Queen’s Regiment Parade before the Mayor of Guildford
Painted by Reginald Henry Lewis (1894-1973) from a photograph taken of the event in 1945. Credit, Jonathan Hoare, Grandson.
The Queen’s Royal (West Surrey) Regiment were given the Freedom of the Borough of Guildford in September 1944. This honour was given to the Queen’s Regiment to express Guildford’s pride in its close association with them and to recognise their distinguished history. However, as the regiment were still overseas fighting, the Freedom of the Borough ceremony was postponed until after the war and took place on 29 September 1945. The Queen’s Regiment marched past the Mayor "with bayonets fixed, colours flying, and the bands playing". The painting dates from 1946 as it was painted by the artist a year later from photographs taken at the time.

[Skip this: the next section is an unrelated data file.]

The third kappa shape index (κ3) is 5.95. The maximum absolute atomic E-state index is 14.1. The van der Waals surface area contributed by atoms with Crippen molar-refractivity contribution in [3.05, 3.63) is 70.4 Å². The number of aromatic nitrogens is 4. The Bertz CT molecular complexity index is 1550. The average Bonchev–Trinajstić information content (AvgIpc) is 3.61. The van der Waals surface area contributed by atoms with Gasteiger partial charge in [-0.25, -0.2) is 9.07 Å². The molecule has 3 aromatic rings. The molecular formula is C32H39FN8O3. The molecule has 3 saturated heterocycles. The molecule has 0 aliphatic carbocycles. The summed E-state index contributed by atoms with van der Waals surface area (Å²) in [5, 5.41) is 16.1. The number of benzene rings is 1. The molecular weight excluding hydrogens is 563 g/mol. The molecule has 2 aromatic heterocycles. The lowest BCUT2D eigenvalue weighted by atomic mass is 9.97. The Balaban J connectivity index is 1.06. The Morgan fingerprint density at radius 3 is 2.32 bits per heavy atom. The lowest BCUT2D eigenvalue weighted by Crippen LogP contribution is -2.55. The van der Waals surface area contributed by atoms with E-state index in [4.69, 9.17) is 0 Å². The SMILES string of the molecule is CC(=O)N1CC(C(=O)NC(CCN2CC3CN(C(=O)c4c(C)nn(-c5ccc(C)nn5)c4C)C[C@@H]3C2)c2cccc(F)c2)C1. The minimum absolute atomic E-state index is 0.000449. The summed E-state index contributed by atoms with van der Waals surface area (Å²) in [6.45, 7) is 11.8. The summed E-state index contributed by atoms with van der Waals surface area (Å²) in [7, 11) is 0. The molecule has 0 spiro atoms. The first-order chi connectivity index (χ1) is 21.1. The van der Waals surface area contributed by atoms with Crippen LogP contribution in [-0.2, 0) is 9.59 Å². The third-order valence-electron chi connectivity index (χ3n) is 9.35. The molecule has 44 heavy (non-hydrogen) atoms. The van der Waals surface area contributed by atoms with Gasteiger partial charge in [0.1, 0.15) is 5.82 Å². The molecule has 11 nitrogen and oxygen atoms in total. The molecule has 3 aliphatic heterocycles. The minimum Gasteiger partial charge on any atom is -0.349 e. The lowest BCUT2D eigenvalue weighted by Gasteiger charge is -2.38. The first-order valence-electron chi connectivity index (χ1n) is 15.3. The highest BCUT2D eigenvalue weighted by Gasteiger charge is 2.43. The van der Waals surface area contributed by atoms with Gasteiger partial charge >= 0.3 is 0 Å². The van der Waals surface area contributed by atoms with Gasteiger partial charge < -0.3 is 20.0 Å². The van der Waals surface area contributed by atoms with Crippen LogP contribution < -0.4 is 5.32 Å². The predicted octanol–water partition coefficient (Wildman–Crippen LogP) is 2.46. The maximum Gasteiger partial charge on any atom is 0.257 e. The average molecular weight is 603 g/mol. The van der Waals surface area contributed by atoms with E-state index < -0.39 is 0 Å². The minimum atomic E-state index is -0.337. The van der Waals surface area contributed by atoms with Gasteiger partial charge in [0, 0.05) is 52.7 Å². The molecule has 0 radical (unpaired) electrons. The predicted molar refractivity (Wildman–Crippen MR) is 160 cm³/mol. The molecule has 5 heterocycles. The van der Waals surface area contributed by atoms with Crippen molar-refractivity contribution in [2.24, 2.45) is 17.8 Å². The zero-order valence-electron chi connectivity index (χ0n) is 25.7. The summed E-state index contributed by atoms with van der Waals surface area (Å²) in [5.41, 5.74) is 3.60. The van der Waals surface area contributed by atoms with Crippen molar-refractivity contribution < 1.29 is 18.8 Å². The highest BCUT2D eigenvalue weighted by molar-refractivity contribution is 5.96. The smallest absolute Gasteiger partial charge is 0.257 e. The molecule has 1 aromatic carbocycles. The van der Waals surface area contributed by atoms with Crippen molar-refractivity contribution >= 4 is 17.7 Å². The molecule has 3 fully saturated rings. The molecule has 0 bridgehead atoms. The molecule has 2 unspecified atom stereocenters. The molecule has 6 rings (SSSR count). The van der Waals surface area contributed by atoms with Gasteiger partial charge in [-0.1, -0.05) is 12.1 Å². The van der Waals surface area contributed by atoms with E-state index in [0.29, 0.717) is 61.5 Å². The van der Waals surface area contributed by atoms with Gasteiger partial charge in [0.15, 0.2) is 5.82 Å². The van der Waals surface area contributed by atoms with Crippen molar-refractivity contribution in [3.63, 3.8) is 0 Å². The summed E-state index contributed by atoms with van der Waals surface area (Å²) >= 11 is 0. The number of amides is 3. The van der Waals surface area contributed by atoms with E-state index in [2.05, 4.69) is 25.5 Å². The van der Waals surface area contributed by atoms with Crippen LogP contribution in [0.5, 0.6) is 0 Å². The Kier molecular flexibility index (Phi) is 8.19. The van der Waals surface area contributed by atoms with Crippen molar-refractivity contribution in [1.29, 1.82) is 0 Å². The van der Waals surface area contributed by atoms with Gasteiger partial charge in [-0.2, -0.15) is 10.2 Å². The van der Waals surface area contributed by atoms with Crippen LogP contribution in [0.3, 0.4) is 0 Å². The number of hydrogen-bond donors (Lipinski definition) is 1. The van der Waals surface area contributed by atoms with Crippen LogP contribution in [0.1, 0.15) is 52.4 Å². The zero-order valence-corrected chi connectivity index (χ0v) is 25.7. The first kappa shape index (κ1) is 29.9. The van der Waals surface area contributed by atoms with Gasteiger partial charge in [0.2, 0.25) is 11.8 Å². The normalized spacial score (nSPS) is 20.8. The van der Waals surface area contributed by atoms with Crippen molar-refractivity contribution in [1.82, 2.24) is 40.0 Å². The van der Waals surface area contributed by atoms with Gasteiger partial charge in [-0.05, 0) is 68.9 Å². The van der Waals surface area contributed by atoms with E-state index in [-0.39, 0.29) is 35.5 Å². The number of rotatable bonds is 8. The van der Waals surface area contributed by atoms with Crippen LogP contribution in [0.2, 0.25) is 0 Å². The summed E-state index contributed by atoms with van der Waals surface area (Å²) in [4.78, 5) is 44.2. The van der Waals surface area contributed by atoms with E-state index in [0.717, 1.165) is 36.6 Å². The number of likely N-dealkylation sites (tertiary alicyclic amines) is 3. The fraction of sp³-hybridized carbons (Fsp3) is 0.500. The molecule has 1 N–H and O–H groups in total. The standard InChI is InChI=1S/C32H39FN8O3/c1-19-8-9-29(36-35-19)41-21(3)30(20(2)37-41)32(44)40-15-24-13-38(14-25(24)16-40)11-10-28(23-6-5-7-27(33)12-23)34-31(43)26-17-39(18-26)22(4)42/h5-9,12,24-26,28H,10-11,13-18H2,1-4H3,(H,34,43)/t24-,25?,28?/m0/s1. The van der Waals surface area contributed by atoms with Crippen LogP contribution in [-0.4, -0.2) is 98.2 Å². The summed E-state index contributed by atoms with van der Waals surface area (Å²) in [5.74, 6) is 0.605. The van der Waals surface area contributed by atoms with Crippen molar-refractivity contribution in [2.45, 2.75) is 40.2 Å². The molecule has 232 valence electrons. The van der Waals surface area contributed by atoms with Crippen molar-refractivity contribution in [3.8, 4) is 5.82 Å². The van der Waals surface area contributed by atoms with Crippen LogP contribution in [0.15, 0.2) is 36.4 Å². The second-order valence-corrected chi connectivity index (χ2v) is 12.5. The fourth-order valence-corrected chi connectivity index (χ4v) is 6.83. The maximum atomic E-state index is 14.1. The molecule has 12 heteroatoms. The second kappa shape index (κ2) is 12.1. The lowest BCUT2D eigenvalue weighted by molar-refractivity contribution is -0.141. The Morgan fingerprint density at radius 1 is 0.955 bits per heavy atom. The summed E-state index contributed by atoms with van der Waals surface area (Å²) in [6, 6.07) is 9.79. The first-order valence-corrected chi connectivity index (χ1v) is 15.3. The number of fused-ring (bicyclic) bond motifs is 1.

Guildford's direct connection with the Queen's ended in 1959 when the regiment left its Stoughton Barracks. However, in 1992 the Freedom passed to the Queen's successors, the Princess of Wales's Royal Regiment which continues to exercise the Honour to this day.
Albert (Mick) Stening and Jack Childs, both of the East Surrey Regiment, became prisoners of the Imperial Japanese Army in February 1942 when Allied forces in Malaya surrendered. They endured at least some of their captivity in Changi Jail on Singapore Island and may have been forced to work on the building of the infamous Burma Railway. Although there is no evidence that the two men were together whilst POWs, the archive material relating to them provides a grim insight into their experience.